Economy

UN food agency predicts bumper wheat, rice harvests

The global rice production is also predicted to expand for the first time in three years, mainly due to abundant monsoon rains in Asia and sizeable increases in Africa

 
By DTE Staff
Last Updated: Thursday 06 October 2016

The FAO has raised its forecast of global wheat production to 742.4 million tonnes driven by increases in India, the US and the Russian Federation
Credit: Jon Bunting/Flickr

The Food and Agriculture Organization (FAO) has raised its forecast of global wheat production to 742.4 million tonnes driven by increases in India, the US and the Russian Federation, which is poised to overtake the European Union as the grain’s largest exporter.

The total wheat utilisation is projected to reach 730.5 million tonnes. This includes a big jump in the use of lower-quality wheat for animal rations.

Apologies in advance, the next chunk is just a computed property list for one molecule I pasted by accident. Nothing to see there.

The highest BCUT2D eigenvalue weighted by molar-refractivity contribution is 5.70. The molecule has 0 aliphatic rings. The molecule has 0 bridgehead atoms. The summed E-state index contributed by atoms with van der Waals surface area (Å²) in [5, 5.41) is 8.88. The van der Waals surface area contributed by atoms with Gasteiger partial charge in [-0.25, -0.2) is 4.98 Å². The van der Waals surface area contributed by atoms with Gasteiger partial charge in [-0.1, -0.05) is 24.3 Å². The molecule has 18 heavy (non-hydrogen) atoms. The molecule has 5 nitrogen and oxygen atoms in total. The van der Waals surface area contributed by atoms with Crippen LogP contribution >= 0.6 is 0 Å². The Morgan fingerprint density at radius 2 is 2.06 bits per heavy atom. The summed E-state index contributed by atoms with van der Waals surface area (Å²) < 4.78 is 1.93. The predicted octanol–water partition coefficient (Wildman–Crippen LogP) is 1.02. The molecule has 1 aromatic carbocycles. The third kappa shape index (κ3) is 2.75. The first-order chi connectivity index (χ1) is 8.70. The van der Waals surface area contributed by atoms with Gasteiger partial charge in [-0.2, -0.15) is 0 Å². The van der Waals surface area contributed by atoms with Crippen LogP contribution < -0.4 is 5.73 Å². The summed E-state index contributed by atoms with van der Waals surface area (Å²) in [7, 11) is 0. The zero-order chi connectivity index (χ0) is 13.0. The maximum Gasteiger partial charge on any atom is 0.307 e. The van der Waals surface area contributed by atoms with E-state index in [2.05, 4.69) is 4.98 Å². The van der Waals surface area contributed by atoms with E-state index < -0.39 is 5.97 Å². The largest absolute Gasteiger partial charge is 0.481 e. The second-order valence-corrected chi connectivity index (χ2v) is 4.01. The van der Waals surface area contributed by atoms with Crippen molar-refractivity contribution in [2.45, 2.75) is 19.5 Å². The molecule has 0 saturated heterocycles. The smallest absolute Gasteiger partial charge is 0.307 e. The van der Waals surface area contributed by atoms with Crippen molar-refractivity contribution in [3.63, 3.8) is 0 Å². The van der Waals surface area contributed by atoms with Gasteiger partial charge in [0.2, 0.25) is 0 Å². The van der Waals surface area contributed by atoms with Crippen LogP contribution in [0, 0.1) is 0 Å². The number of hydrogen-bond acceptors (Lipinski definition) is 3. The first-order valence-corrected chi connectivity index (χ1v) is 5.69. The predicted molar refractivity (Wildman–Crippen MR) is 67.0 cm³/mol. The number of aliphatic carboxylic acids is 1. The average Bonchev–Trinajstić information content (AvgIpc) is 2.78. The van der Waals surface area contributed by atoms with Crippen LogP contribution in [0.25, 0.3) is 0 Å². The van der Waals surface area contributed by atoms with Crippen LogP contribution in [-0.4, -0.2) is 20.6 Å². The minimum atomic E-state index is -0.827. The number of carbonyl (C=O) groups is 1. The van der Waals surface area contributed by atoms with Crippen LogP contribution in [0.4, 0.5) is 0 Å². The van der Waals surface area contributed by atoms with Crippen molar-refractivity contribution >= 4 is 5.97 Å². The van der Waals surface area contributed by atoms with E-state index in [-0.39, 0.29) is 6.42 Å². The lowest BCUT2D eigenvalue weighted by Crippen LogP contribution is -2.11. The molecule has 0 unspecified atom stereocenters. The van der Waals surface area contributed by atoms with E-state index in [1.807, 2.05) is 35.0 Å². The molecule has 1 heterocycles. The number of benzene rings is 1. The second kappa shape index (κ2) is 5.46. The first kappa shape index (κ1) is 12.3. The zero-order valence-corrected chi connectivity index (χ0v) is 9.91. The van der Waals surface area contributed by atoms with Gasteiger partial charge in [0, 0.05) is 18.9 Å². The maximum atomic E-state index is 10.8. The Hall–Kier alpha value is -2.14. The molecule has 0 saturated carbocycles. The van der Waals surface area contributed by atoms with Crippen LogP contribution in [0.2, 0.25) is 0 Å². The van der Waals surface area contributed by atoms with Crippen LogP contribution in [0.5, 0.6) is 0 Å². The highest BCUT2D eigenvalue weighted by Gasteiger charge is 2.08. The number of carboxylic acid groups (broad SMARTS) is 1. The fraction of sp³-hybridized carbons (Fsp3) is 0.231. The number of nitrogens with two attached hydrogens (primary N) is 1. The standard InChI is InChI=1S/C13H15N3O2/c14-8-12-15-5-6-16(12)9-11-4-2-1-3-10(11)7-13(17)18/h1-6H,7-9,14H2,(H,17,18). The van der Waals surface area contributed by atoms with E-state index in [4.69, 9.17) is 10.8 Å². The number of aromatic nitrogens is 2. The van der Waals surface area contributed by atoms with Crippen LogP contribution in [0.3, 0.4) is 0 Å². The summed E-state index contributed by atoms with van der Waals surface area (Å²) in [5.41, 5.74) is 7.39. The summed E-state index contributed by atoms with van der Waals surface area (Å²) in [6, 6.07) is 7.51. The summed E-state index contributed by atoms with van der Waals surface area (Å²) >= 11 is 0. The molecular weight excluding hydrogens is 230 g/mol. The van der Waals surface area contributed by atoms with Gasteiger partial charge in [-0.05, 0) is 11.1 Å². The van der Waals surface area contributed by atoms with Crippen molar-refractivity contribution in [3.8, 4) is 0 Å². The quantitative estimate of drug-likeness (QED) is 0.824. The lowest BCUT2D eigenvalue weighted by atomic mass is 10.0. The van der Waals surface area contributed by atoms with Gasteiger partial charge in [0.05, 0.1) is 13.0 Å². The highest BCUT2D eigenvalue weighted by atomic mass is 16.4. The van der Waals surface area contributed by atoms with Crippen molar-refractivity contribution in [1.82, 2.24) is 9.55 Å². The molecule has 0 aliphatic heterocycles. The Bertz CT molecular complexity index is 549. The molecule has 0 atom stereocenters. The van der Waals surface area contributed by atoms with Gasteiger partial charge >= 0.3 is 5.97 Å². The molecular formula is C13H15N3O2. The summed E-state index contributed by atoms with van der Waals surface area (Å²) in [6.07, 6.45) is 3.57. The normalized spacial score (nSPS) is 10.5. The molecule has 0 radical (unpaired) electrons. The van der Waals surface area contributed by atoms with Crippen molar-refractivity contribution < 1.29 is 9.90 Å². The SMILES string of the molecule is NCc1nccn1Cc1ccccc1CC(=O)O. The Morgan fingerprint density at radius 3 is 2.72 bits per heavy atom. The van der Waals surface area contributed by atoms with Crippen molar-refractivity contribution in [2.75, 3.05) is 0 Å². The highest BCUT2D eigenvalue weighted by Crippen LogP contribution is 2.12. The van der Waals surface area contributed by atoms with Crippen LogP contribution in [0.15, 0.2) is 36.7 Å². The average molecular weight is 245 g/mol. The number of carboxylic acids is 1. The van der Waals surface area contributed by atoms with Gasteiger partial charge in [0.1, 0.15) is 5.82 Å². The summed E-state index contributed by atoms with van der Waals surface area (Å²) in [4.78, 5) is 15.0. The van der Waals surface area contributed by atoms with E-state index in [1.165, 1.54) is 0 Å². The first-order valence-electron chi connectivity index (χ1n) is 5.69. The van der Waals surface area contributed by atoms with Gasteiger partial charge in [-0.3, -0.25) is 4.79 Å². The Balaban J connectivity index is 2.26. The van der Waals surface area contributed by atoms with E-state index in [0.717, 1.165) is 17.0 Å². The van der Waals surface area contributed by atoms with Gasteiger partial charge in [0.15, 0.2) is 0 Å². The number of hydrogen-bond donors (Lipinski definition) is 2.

The global rice production is also predicted to expand for the first time in three years, increasing 1.3 per cent to an all-time high of 497.8 million tonnes. This is mainly due to abundant monsoon rains in Asia and sizeable increases in Africa.

The production of cassava, the dietary mainstay of many Africa countries, is also projected to grow 2.6 per cent this year to 288 million tonnes. However, China’s shift to drawing down its maize stockpile for domestic industry and feed has curbed international prices and trade flows for cassava.

Soybeans and other oil crops could reach an all-time production high this year, thanks to record US yields, although the demand is expected to grow even faster.

The UN food agency has also predicted that global food markets will likely to remain “generally well balanced” in the year ahead, as prices for most internationally-traded agricultural commodities are relatively low and stable.

The benign outlook, especially for staple grains, is poised to lower the world food import bill to a six-year low, according to the Food Outlook.

Record global production forecast for this year’s wheat and rice harvests, along with rebounding maize output, are helping keep inventories ample and prices low.

The worldwide cereal production in 2016 should rise 2 569 million tonnes, up 1.5 per cent from the previous year and enough to further boost existing inventories.

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